Which wrist do you wear your watch on?

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Let’s face it.

It’s a question as old as time and you’re bound to get a different answer depending on who you ask:

Which wrist do you wear your watch on?

Some say the watch belongs on your left wrist, some say on your right, and still others say it doesn’t matter. So, who is right?

The anatomy of a watch

In order to answer this question, we’ll first need to understand the anatomy of a watch. Take a look below:

The anatomy of a watch

A watch is a lot like a car. It’s composed of many parts and all parts have to be running in unison and working together in order to work properly. We’ve gone ahead and broken down the functions of each part:

  • Dial: The dial is the face of the watch and contains the markings that tell you what time it is.
  • Subdial: A smaller dial within the original dial, subdials are used to show further information, such as the time or date.
  • Case: The case protects the engine of the watch from harm.
  • Straps: An attachment that goes around the wrist to secure the watch to the wearer.
  • Lugs: The attachment at which the straps are attached to the case.
  • Hour marker: The markings that display what hour it is.
  • Crown: Also known as the winder, the crown is used to adjust the time.
  • Pusher: The pusher often controls functions on the subdial.
  • Exhibition Case Back: This shows the finishing of a movement.
  • Movement: The movement is the engine of the watch.
  • Rotor: The rotor dictates the winding of an automatic watch.

While it may seem complicated, it’s really not. Once you understand a watch and how it works, you can then begin to understand how it should be worn.

So, which wrist does it belong on?

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Let’s refer back to our understanding of the anatomy of a watch.

Remember the crown, also known as the winder? Originally, when watches needed to be wound manually, it was easier for people who are right-handed to wear their watch on their left wrist. This is because it made it easier for right-handed users to adjust the crown with their right hand.

Even though there isn’t a need to wind your watch anymore, it’s still easier to adjust your watch if you’re wearing it on your left wrist. Due to the placement of the crown and other dials on the watch, it still makes more sense to wear your watch on your left wrist, even if you are left-handed.

With that being said, however, not all watches have crowns anymore. Some digital watches instead have push buttons that are easily pressed regardless of which wrist they are worn on.

Smartwatches have also become a popular choice for users who want to combine the experience of wearing a watch with the high-tech capabilities they’re used to having on their cellphone. If you are wearing a smartwatch, it doesn’t matter which wrist you wear it on. Either way, you’ll be able to access all the capabilities of the watch easily.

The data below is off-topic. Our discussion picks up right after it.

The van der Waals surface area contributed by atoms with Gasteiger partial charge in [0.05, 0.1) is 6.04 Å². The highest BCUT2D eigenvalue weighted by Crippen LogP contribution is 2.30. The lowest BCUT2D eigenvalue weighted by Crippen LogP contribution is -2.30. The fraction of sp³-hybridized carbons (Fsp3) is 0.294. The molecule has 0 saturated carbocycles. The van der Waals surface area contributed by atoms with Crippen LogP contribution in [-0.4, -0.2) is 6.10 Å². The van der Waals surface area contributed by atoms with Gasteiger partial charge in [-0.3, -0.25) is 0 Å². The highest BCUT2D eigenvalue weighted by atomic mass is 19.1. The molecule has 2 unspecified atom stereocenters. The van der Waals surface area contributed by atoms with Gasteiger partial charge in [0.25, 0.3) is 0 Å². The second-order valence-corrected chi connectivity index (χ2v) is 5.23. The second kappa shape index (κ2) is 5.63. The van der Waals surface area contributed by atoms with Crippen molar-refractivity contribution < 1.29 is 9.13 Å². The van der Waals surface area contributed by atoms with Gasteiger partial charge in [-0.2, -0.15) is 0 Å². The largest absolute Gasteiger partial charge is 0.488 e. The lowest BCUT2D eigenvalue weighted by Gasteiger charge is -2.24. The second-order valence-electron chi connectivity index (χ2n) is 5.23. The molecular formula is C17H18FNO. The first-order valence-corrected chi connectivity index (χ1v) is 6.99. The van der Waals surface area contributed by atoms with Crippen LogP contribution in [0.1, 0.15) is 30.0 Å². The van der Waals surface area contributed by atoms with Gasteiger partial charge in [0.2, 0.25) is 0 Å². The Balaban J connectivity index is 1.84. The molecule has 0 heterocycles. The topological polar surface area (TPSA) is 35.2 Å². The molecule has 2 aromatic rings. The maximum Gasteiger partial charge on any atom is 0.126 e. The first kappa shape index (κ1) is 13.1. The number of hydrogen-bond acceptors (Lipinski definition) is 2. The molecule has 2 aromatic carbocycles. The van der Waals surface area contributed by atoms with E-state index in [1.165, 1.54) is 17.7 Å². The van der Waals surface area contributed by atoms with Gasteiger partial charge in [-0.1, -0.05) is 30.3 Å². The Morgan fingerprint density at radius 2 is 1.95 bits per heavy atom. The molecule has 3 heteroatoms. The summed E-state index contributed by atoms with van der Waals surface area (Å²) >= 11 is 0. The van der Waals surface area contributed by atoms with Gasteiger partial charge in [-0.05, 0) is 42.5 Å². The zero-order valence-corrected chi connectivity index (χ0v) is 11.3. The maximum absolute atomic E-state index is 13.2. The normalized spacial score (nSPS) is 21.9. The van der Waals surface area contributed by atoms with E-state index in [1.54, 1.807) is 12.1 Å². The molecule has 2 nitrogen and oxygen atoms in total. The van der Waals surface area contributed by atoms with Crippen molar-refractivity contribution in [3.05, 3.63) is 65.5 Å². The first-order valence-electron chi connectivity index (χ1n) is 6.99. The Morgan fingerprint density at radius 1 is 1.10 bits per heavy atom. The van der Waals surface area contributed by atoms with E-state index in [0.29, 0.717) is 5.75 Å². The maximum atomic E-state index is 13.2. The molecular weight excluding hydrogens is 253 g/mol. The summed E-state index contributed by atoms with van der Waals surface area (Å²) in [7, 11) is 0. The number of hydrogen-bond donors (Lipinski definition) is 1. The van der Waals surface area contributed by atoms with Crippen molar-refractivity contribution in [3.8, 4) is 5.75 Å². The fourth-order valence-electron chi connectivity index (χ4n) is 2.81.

Wearing a watch can be divided into two schools of thought: traditional and modern.

Ask a traditionalist and they are likely to tell you that watches should be work on the left wrist. It’s more accessible, more professional, and it’s the way people have done it for hundreds of years.

However, a modernist is likely to tell you that it’s a matter of preference. Either way, you will be able to tell the time and if your watch is a digital or smartwatch, it won’t be an inconvenience whether you wear it on your right or your left wrist.

So, which is the right way?

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Honest answer?

We think context matters.

For instance, if you are going to a job interview at a traditional workplace or operate within a social circle that values heritage, it may be easier for you to wear your watch on your left wrist. Otherwise, you may get funny looks or people informing you you’re wearing your watch wrong.

However, if you often find yourself in casual settings, wearing your watch on either wrist is fine. It’s unlikely that anyone will say anything or even notice.

When all is said and done, do whatever feels comfortable to you. The watch police aren’t on the lookout for people wearing their watches wrong. All that matters is that you look good and you feel good.

The real challenge?

Finding a great watch to put on your wrist! Check out my guides to finding a great watch and finding a skeleton watch with exposed gears.

Now that you know about the anatomy and functions of the watch, and have a good idea of what wrist to wear it on, let’s take a look at the history of watches!

A brief history of watches

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In the interest of being fully educational in this post, I figured we should discuss the history of watches, as well.

Watches were invented sometime in the 16th century in Europe.

Originally, spring-driven clocks were carried around to tell the time, but the need for a more portable way to tell the time spurred watchmakers into developing a mechanical watch that turned gears and told the time with a rotating balance wheel.

Eventually, however, watches evolved to use electricity and a vibrating quartz crystal to keep time, resulting in the watches that we are familiar with today.

Although there are some variations, the majority of watches on the market in the present are quartz watches.

Which wrist do you wear your watch on? What are your thoughts on this hot topic? Leave a comment and let us know!

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